The beginning of calm or another false dawn?
The ceasefire between Israel and Hamas which went into effect yesterday (Thursday) morning was reached via the Egyptians and is expected to culminate in a prisoner deal and the opening of the Rafah crossing between Gaza and Egypt.
The agreement is limited to the next six months. In the first of four stages, both sides are expected to observe a three-day “test period” with no hostilities. If that works, at the beginning of next week Israel will gradually ease the economic closure of the Gaza Strip and allow more goods to cross over from Israel. If both sides are satisfied by the ceasefire, intensified negotiations are to take place in Cairo over a prisoner deal in which Israel is expected to release hundreds of Palestinians in exchange for Sergeant Gilad Shalit, captured two years ago. Once the talks are under way, and if the ceasefire holds, Israel will consider the opening of the Rafah crossing.
Both sides have made significant concessions. Israel agreed to the ceasefire without receiving any clear commitment from the Palestinians on the release of Sgt Shalit, and Hamas has not undertaken to control the other Palestinian organisations, though the Egyptian have guaranteed this. Israel refused Hamas demands over any kind of curtailment of its operations in the West Bank.
An Israeli soldier directs a tank on the Gaza border on the eve of the ceasefire
On Wednesday, the day before the ceasefire took effect, the IDF gradually limited its operations around Gaza, and the Palestinians continued sporadic rocket-firing at Israeli territory, without casualties. Israeli security forces were on high alert for a terror attack in the last hours before the ceasefire.
Over the last few months, there were several moments when it seemed that a large-scale military operation by Israel against Hamas’s Kassam infrastructure was imminent. But in the end it did not happen due to opposition in the IDF high command; the generals were of the opinion that any operation that would be followed by a pullback to the border-fence could not prevent firing for long.
Another contributing factor was the lack of international support, despite Israeli diplomatic efforts. Israel expected that at least the United States would give its tacit approval, but Secretary of State Condoleezza Rice has been adamant in opposing anything that might jeopardise the negotiations between Israel and the Fatah-controlled Palestinian Authority.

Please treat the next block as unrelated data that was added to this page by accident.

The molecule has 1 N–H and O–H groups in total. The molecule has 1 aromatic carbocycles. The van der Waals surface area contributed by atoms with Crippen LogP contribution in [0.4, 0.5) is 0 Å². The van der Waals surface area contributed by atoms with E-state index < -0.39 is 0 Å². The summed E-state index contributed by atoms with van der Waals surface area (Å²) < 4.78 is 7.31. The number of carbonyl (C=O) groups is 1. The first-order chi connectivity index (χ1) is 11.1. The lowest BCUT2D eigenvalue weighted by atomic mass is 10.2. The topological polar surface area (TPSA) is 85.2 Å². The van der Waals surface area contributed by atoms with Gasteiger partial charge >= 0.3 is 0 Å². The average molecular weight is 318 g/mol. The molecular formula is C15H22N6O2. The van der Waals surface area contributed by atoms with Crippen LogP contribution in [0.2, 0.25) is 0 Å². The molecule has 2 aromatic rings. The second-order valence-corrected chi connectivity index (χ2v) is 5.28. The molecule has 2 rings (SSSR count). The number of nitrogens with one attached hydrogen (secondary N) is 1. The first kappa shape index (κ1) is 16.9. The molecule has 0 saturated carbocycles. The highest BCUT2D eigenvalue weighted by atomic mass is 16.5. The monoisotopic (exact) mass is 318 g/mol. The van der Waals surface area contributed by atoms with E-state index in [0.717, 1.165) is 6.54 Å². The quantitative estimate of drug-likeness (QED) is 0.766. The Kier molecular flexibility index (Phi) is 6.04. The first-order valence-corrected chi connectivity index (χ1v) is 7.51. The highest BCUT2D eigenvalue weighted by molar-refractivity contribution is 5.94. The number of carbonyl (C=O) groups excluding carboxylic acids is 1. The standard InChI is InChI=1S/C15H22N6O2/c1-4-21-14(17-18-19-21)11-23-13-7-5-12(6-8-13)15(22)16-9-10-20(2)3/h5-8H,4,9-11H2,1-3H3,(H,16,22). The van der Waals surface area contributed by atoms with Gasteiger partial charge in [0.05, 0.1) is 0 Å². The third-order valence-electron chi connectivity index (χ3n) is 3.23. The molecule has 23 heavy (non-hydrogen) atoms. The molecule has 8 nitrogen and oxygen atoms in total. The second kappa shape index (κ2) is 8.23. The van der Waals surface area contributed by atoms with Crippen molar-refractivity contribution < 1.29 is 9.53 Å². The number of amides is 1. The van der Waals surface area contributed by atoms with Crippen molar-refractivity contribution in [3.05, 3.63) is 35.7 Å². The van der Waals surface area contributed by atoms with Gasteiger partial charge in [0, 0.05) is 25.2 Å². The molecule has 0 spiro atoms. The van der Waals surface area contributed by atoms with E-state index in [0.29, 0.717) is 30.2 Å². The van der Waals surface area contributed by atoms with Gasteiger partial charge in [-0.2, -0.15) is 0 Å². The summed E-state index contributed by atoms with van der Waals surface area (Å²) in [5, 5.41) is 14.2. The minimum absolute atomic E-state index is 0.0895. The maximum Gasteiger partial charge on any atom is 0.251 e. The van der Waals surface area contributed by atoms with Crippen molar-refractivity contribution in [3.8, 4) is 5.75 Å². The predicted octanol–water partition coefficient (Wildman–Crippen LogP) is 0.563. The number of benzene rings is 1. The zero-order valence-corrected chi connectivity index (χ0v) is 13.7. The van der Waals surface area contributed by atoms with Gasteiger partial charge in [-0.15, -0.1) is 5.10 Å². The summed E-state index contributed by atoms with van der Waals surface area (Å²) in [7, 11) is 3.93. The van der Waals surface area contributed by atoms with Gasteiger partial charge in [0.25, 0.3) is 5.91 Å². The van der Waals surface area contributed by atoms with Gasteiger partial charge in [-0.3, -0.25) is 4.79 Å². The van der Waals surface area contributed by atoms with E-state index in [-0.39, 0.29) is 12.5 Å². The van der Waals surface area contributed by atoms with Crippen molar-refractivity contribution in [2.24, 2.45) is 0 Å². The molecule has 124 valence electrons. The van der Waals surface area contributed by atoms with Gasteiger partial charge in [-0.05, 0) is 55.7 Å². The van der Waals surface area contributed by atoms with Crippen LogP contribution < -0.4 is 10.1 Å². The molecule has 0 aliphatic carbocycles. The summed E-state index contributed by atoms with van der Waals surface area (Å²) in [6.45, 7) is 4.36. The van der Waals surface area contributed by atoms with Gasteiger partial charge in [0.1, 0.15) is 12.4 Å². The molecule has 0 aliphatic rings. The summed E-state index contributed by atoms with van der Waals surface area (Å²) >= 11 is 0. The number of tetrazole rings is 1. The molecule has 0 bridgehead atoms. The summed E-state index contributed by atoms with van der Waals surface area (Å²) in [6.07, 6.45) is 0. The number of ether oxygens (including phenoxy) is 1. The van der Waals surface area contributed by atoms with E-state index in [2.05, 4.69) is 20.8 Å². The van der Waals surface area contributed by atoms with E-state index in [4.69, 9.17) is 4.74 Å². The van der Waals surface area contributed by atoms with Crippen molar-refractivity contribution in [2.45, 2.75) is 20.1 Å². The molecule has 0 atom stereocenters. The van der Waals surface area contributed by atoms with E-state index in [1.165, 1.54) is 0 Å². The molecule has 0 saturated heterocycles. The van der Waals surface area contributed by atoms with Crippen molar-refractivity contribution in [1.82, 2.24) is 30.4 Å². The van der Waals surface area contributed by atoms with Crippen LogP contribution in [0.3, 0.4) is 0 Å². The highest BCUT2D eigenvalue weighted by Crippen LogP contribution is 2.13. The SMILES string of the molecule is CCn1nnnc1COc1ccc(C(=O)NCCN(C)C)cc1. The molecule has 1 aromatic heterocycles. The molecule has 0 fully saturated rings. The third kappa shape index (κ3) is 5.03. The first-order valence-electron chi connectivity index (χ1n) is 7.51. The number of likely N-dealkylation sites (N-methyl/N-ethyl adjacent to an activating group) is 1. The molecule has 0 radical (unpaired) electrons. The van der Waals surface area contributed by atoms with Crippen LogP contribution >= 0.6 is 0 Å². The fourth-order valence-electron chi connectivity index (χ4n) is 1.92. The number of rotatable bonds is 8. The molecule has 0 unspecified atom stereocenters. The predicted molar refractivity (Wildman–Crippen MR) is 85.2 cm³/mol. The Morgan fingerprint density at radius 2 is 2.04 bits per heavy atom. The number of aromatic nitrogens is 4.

Israel’s main worry now is that the ceasefire will prove fragile and short-lived, while allowing Hamas time to build up its military capabilities. In a visit this week by President Shimon Peres to the western Negev, he was briefed by senior officers who reported on a significant improvement in Hamas’s armament industry, aided by Iranian-trained engineers and chemists.
The officers told Mr Peres that a year after Hamas violently took control of Gaza, they have consolidated their hold on the medical, educational and municipal establishments and that everyone from doctors and teachers to rubbish-collectors are seen by the locals as working for Hamas.
Prime Minister Ehud Olmert said on Wednesday: “We have no illusions, this ceasefire, whatever you call it, is fragile and could be short-lived. Hamas and the other terror organisations working for it have not changed their nature and become peace-seekers. They are bloodthirsty terrorists who are still doing everything in their power to harm innocent Israeli citizens.
“We did not conduct talks with any terror organisation. I want to make it clear, Hamas is the address in Gaza and will bear responsibility for every breach of the peace.”
Israeli politicians, both in the opposition and the government, attacked the deal, branding it a capitulation to Hamas. Eli Yishai, the Deputy Prime Minister, and leader of Shas called the ceasefire “an illusion”.